Mediterranean touch for Cromer
A Palm Beach flavour is set to sprout from the streets of Cromer as the resort gives its flower beds an exotic twist.In a bold move hanging baskets - the mainstay of many a community's efforts to add a splash of colour to its streets - will be dropped in favour of planting palms, yuccas and grasses.
A Palm Beach flavour is set to sprout from the streets of Cromer as the resort gives its flower beds an exotic twist.
In a bold move hanging baskets - the mainstay of many a community's efforts to add a splash of colour to its streets - will be dropped in favour of planting palms, yuccas and grasses.
The aim is to give the resort more of a Mediterranean holiday feel - and improve its sustainability by ditching baskets that are a drain on water and people's time.
Cromer in Bloom chairman Jim Bond said: “We have got nothing against hanging baskets. At best they are brilliant and beautiful, but at worst they are atrocious and they need a lot of work, with watering twice a day.
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“They are fantastic when they are looked after, but the rest of the time, if they get too wet, too dry, or blasted by the wind, they are indifferent to awful - a basket of dead things.”
Hanging baskets have run into trouble in other towns and villages because of health and safety concerns about the lampposts they dangle from. But at Cromer the concern is over how eco-friendly they are as a form of gardening.
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His group of a dozen volunteers spent two hours a day watering up to 60 baskets around town, and £1,000 of their £3,000 annual budget on bedding plants that were thrown away a few weeks later.
“It is a ridiculous waste of time, water and money,” said Mr Bond who is now encouraging the planting of more exotic species - but still with splashes of colour from flowers too. “We are gardeners, not water-carriers.”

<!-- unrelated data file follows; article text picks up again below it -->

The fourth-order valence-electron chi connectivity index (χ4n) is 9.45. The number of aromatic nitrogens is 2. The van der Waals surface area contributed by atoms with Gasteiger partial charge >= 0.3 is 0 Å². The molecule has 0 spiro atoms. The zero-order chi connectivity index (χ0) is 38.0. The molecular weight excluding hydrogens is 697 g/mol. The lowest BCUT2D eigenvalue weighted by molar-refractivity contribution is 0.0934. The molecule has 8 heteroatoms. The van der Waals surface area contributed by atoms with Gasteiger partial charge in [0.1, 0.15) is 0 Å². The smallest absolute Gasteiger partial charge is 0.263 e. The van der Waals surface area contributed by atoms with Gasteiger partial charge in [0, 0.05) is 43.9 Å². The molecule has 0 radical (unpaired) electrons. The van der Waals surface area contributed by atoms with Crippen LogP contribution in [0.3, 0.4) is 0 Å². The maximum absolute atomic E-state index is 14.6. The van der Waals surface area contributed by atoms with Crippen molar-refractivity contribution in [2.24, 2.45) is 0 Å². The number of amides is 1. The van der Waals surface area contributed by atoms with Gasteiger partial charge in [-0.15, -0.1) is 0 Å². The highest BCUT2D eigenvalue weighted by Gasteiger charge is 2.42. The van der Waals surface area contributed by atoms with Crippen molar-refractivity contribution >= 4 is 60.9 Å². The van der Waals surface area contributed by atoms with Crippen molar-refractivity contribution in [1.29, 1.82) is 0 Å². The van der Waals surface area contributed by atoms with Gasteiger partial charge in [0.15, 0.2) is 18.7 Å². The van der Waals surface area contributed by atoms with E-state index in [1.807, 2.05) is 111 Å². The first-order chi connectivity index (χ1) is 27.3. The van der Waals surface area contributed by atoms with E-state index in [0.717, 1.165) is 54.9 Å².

Beds will have palms, yuccas and grasses - along with architectural flowering plants such as cannas - as opposed to a “two dimensional sea of petunias that is mud the rest of the year.”
With carefully chosen plants that would survive in the coastal climate it would give the resort a Mediterranean flavour and planting that was adventurous, sustainable, different and had a “wow factor” rather than just being “pretty.”
The town was not entertaining the Anglia in Bloom competition this year, while it made the transition - and Mr Bond was keen to ensure its planting was done for the benefit of the town all year around rather than just for judges who visited on one day.
They local In Bloom committee hope their planting initiative would give individual gardeners ideas, and he was in talks with the local councils to see if bold ideas could also be used in civic parks and gardens - including possibly planting palms along the promenade.
Gardening expert and writer Alan Gray from the Old Vicarage at East Ruston said “hoorah” to Cromer's initiative, which progressed seaside gardening rooted in Victorian times when displays were mainly carpets of bedding plants in the shapes of clocks and anchors.
Community gardens were evolving, as shown by the number of palms now appearing on roundabouts and beds in shopping streets around the county.